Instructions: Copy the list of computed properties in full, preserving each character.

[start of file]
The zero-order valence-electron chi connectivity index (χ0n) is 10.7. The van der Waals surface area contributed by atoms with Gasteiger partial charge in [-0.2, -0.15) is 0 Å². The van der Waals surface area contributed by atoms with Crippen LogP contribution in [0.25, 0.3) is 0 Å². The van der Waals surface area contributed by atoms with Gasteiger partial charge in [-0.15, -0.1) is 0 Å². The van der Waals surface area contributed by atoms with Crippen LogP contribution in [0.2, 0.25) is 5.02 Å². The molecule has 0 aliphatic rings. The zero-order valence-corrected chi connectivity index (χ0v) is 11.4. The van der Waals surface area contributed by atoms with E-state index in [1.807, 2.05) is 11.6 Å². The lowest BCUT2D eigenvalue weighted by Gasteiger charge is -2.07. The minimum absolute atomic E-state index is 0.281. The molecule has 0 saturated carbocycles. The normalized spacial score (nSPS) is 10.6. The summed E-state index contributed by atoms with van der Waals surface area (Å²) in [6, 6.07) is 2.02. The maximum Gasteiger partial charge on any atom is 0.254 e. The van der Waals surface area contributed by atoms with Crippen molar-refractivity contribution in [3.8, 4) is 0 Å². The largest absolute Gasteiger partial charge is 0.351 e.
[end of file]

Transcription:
The zero-order valence-electron chi connectivity index (χ0n) is 10.7. The van der Waals surface area contributed by atoms with Gasteiger partial charge in [-0.2, -0.15) is 0 Å². The van der Waals surface area contributed by atoms with Crippen LogP contribution in [0.25, 0.3) is 0 Å². The van der Waals surface area contributed by atoms with Gasteiger partial charge in [-0.15, -0.1) is 0 Å². The van der Waals surface area contributed by atoms with Crippen LogP contribution in [0.2, 0.25) is 5.02 Å². The molecule has 0 aliphatic rings. The zero-order valence-corrected chi connectivity index (χ0v) is 11.4. The van der Waals surface area contributed by atoms with E-state index in [1.807, 2.05) is 11.6 Å². The lowest BCUT2D eigenvalue weighted by Gasteiger charge is -2.07. The minimum absolute atomic E-state index is 0.281. The molecule has 0 saturated carbocycles. The normalized spacial score (nSPS) is 10.6. The summed E-state index contributed by atoms with van der Waals surface area (Å²) in [6, 6.07) is 2.02. The maximum Gasteiger partial charge on any atom is 0.254 e. The van der Waals surface area contributed by atoms with Crippen molar-refractivity contribution in [3.8, 4) is 0 Å². The largest absolute Gasteiger partial charge is 0.351 e.